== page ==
As I walked up Botley Hill (which actually is the highest point on the North Downs) I was greeted by Myles, a runner from my local parkrun, who had actually been following me on the live results, calculated when he expected me to be there and came along to lend his support. Seeing him was totally unexpected, and having him to chat to as I plodded up to the aid station was a great distraction. Thank you, Myles, I was genuinely touched to see you there.
I knew that the section immediately following was incredibly gnarly, and with tired legs extreme care was needed, yet a few 100m along the track I tripped. In that second or so between realising I was going to fall and hitting the ground the possible consequences flashed before my eyes, previous falls here had curtailed my running for a few weeks and it was easy to imagine an injury that would mean a DNF. Fortunately my head took enough of the impact to mean my arms and legs were ok, and of course the steps that soon followed caused the thigh cramps again.
With about 4 miles to go I was joined by the extremely experienced Tracey Watson, who had completed the TP100 just two weeks earlier and was in for the double grand slam. She turned out to be just the person I needed over the final section. Most of it is eminently runnable yet it would have been too easy to just accept that I was going to finish and walk a lot. She bullied and cursed me, demanding that I “get a jiggle on”. We passed through a herd of cows together; they seem to have positioned themselves to be as imposing as possible, although they had the whole field to choose from they occupied about 1% of it, directly on the trail. We walked through them, refusing to make eye contact and leaving a good space between us and the one or two that had turned towards us. We walked through them, refusing to make eye contact and leaving a good space between us and the one or two that had turned towards us.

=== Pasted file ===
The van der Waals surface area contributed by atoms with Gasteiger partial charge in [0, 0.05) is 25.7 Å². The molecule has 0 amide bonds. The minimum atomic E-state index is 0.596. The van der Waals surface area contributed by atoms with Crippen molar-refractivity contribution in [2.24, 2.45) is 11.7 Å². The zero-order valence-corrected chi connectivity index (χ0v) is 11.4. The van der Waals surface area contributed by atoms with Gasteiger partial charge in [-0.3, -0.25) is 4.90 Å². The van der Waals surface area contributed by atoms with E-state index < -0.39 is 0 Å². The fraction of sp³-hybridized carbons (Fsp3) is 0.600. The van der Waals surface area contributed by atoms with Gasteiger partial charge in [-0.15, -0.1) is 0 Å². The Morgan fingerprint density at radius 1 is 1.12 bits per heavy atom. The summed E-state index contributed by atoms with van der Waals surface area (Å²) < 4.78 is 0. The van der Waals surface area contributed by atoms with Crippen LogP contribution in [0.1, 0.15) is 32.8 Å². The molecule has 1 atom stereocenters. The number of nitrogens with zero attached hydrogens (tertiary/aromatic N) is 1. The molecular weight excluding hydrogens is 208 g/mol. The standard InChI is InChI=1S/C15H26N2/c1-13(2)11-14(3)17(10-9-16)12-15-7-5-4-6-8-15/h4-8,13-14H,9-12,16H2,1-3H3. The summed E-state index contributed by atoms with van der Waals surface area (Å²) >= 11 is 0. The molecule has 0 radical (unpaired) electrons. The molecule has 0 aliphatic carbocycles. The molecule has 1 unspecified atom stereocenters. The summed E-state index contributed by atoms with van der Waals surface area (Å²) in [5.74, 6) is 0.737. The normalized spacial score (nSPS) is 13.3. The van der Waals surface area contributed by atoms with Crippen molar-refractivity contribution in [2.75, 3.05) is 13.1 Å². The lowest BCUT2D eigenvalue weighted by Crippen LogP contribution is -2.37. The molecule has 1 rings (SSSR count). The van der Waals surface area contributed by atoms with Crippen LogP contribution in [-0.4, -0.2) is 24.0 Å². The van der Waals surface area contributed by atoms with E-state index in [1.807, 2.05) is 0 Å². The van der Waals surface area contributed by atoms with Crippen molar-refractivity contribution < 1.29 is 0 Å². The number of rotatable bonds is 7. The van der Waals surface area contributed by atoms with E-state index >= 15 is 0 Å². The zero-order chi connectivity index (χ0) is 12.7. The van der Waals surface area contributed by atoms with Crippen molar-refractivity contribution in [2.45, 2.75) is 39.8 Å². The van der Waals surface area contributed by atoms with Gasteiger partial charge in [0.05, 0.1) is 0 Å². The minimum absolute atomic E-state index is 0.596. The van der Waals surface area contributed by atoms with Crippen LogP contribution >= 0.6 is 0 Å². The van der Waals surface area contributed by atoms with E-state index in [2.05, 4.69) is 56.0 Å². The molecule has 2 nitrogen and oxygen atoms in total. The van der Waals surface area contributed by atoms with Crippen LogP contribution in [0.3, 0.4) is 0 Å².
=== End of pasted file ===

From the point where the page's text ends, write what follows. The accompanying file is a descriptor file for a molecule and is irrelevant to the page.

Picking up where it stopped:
The adrenaline must have kicked in as we entered the last field and I was certain I would get inside my 12 hour ‘impossible’ time, even before we spotted the finishing line in the distance, and we continued to run away from it; the legs were on automatic and were not complaining in the slightest. That changed with a vengeance after I had sat down in the village hall, and again the idea of 100 became NEVER. Thank you for keeping me going to the end, Tracy.
It was great to see my whole family waiting at the finish, and of course the one that has knowledge of running this actual route was the most pleased.